In fact, therapy is for people who have enough self awareness to realize they need a helping hand, and that is something to be admired. In seeking therapy, you ARE taking responsibility by accepting where you're at in life and making a commitment to change. Therapy can provide long-lasting benefits, giving you the tools you need to avoid triggers, re-directing damaging patterns, and overcoming other challenges you face.
How can therapy help me?
A number of benefits are available from participating in therapy. Therapists can provide support, problem-solving skills, and enhanced coping strategies for issues such as depression, anxiety, relationship troubles, unresolved childhood issues, grief, stress management, body image issues and creative blocks. Many people also find that a therapist can be a tremendous asset to managing personal growth, interpersonal relationships, family concerns, marriage issues, and the hassles of daily life. Therapists can provide a fresh perspective on a difficult problem or point you in the direction of a solution.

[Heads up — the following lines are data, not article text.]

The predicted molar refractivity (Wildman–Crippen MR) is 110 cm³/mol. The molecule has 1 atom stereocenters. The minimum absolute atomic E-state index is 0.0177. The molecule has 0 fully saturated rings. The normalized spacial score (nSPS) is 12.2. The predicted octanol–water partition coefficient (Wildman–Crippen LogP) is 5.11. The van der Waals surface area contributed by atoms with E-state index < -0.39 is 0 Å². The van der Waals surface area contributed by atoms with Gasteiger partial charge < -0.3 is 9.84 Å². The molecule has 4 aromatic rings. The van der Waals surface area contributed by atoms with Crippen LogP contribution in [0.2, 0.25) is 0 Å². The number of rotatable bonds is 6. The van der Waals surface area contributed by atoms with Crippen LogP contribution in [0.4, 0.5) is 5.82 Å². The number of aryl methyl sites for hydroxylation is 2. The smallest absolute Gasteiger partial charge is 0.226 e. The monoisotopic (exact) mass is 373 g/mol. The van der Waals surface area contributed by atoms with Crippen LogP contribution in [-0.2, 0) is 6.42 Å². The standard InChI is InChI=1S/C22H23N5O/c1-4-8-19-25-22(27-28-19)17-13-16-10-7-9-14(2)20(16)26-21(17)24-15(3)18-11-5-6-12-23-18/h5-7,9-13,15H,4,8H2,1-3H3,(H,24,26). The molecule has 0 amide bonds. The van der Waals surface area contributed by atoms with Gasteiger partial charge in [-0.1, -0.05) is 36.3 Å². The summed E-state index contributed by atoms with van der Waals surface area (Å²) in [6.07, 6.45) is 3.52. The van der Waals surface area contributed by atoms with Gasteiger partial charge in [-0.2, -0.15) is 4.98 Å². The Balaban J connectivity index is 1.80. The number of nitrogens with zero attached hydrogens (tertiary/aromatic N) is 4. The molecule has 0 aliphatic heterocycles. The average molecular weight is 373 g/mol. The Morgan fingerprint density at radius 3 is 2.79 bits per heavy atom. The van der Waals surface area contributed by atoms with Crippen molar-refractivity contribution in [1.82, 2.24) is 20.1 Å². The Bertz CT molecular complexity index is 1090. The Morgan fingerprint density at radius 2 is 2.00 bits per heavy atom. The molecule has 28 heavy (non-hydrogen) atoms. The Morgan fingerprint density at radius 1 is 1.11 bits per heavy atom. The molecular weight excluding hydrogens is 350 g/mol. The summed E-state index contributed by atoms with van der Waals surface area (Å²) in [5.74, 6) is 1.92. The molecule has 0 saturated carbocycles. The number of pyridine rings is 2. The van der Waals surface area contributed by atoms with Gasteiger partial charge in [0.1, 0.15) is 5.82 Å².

The benefits you obtain from therapy depend on how committed you are to the process as well as effort you make to utilize the insights gained about yourself. Some of the benefits you may experience include but are certainly not limited to:
Attaining a better and more realistic understanding of yourself.
Feeling more in control of your life.